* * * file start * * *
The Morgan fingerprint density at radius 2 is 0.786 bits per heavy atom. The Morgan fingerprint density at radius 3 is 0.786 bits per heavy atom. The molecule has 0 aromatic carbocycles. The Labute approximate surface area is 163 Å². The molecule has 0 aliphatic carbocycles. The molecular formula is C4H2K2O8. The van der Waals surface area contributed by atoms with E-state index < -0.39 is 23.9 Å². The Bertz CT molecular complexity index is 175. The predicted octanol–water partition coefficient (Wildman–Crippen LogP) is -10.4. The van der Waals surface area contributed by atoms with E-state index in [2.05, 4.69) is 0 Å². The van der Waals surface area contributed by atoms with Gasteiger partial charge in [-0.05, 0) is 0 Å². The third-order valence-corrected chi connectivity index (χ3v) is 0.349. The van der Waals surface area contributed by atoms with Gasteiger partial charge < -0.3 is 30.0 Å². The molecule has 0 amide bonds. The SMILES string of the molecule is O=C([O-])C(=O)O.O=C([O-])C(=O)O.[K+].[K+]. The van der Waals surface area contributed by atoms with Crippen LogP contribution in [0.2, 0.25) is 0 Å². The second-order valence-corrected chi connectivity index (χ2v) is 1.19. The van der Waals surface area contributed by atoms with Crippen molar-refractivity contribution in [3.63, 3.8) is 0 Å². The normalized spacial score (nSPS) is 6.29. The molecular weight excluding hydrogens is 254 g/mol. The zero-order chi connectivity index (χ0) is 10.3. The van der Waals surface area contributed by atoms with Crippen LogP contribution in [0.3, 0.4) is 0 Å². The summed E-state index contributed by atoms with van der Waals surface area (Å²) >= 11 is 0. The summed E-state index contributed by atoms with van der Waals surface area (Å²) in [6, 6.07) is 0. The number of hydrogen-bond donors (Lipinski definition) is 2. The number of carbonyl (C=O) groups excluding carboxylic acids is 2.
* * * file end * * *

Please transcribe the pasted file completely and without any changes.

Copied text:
The Morgan fingerprint density at radius 2 is 0.786 bits per heavy atom. The Morgan fingerprint density at radius 3 is 0.786 bits per heavy atom. The molecule has 0 aromatic carbocycles. The Labute approximate surface area is 163 Å². The molecule has 0 aliphatic carbocycles. The molecular formula is C4H2K2O8. The van der Waals surface area contributed by atoms with E-state index < -0.39 is 23.9 Å². The Bertz CT molecular complexity index is 175. The predicted octanol–water partition coefficient (Wildman–Crippen LogP) is -10.4. The van der Waals surface area contributed by atoms with E-state index in [2.05, 4.69) is 0 Å². The van der Waals surface area contributed by atoms with Gasteiger partial charge in [-0.05, 0) is 0 Å². The third-order valence-corrected chi connectivity index (χ3v) is 0.349. The van der Waals surface area contributed by atoms with Gasteiger partial charge < -0.3 is 30.0 Å². The molecule has 0 amide bonds. The SMILES string of the molecule is O=C([O-])C(=O)O.O=C([O-])C(=O)O.[K+].[K+]. The van der Waals surface area contributed by atoms with Crippen LogP contribution in [0.2, 0.25) is 0 Å². The second-order valence-corrected chi connectivity index (χ2v) is 1.19. The van der Waals surface area contributed by atoms with Crippen molar-refractivity contribution in [3.63, 3.8) is 0 Å². The normalized spacial score (nSPS) is 6.29. The molecular weight excluding hydrogens is 254 g/mol. The zero-order chi connectivity index (χ0) is 10.3. The van der Waals surface area contributed by atoms with Crippen LogP contribution in [0.3, 0.4) is 0 Å². The summed E-state index contributed by atoms with van der Waals surface area (Å²) >= 11 is 0. The summed E-state index contributed by atoms with van der Waals surface area (Å²) in [6, 6.07) is 0. The number of hydrogen-bond donors (Lipinski definition) is 2. The number of carbonyl (C=O) groups excluding carboxylic acids is 2.